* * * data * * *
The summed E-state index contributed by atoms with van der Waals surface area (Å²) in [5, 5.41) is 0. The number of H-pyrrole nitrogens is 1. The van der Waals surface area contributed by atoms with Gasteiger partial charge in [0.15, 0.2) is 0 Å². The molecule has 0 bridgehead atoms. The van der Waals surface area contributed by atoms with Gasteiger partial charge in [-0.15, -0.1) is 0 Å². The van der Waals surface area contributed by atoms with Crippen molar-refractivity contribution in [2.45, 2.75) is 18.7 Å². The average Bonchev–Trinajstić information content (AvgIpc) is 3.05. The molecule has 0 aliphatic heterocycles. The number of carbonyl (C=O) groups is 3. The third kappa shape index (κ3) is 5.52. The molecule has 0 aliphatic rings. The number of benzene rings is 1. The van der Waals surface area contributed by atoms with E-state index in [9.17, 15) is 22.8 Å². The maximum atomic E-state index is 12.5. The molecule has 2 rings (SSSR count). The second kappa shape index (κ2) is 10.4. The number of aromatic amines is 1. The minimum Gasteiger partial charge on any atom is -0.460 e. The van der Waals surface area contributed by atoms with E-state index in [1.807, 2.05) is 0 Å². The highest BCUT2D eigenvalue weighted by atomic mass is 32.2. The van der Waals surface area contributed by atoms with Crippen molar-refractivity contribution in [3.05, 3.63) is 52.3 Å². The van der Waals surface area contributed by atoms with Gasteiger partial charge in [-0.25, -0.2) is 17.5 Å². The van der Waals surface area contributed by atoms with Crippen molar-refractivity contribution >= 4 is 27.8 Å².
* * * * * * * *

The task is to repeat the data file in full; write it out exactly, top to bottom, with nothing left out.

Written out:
The summed E-state index contributed by atoms with van der Waals surface area (Å²) in [5, 5.41) is 0. The number of H-pyrrole nitrogens is 1. The van der Waals surface area contributed by atoms with Gasteiger partial charge in [0.15, 0.2) is 0 Å². The molecule has 0 bridgehead atoms. The van der Waals surface area contributed by atoms with Gasteiger partial charge in [-0.15, -0.1) is 0 Å². The van der Waals surface area contributed by atoms with Crippen molar-refractivity contribution in [2.45, 2.75) is 18.7 Å². The average Bonchev–Trinajstić information content (AvgIpc) is 3.05. The molecule has 0 aliphatic heterocycles. The number of carbonyl (C=O) groups is 3. The third kappa shape index (κ3) is 5.52. The molecule has 0 aliphatic rings. The number of benzene rings is 1. The van der Waals surface area contributed by atoms with E-state index in [9.17, 15) is 22.8 Å². The maximum atomic E-state index is 12.5. The molecule has 2 rings (SSSR count). The second kappa shape index (κ2) is 10.4. The number of aromatic amines is 1. The minimum Gasteiger partial charge on any atom is -0.460 e. The van der Waals surface area contributed by atoms with E-state index in [1.807, 2.05) is 0 Å². The highest BCUT2D eigenvalue weighted by atomic mass is 32.2. The van der Waals surface area contributed by atoms with Crippen molar-refractivity contribution in [3.05, 3.63) is 52.3 Å². The van der Waals surface area contributed by atoms with Gasteiger partial charge in [-0.25, -0.2) is 17.5 Å². The van der Waals surface area contributed by atoms with Crippen molar-refractivity contribution >= 4 is 27.8 Å².